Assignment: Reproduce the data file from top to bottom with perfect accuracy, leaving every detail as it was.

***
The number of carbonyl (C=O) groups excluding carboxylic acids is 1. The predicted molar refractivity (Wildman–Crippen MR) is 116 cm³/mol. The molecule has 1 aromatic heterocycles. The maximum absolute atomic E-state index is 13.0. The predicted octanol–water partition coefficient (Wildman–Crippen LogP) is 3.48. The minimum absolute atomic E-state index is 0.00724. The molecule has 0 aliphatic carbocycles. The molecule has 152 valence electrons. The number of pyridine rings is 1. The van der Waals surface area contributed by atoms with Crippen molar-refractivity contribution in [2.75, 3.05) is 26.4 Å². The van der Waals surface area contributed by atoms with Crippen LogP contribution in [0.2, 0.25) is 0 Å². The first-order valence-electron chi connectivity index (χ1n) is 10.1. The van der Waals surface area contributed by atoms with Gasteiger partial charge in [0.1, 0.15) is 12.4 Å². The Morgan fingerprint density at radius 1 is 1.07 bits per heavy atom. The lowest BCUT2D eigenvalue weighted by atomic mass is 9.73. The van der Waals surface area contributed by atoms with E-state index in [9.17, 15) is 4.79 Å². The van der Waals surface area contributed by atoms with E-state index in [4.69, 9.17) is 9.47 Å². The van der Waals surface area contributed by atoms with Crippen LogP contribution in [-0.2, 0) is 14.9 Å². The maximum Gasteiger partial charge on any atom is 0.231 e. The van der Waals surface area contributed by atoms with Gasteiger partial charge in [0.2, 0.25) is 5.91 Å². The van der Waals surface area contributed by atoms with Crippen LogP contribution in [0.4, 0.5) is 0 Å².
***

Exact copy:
The number of carbonyl (C=O) groups excluding carboxylic acids is 1. The predicted molar refractivity (Wildman–Crippen MR) is 116 cm³/mol. The molecule has 1 aromatic heterocycles. The maximum absolute atomic E-state index is 13.0. The predicted octanol–water partition coefficient (Wildman–Crippen LogP) is 3.48. The minimum absolute atomic E-state index is 0.00724. The molecule has 0 aliphatic carbocycles. The molecule has 152 valence electrons. The number of pyridine rings is 1. The van der Waals surface area contributed by atoms with Crippen molar-refractivity contribution in [2.75, 3.05) is 26.4 Å². The van der Waals surface area contributed by atoms with Crippen LogP contribution in [0.2, 0.25) is 0 Å². The first-order valence-electron chi connectivity index (χ1n) is 10.1. The van der Waals surface area contributed by atoms with Gasteiger partial charge in [0.1, 0.15) is 12.4 Å². The Morgan fingerprint density at radius 1 is 1.07 bits per heavy atom. The lowest BCUT2D eigenvalue weighted by atomic mass is 9.73. The van der Waals surface area contributed by atoms with E-state index in [9.17, 15) is 4.79 Å². The van der Waals surface area contributed by atoms with E-state index in [4.69, 9.17) is 9.47 Å². The van der Waals surface area contributed by atoms with Crippen LogP contribution in [-0.2, 0) is 14.9 Å². The maximum Gasteiger partial charge on any atom is 0.231 e. The van der Waals surface area contributed by atoms with Gasteiger partial charge in [0.2, 0.25) is 5.91 Å². The van der Waals surface area contributed by atoms with Crippen LogP contribution in [0.4, 0.5) is 0 Å².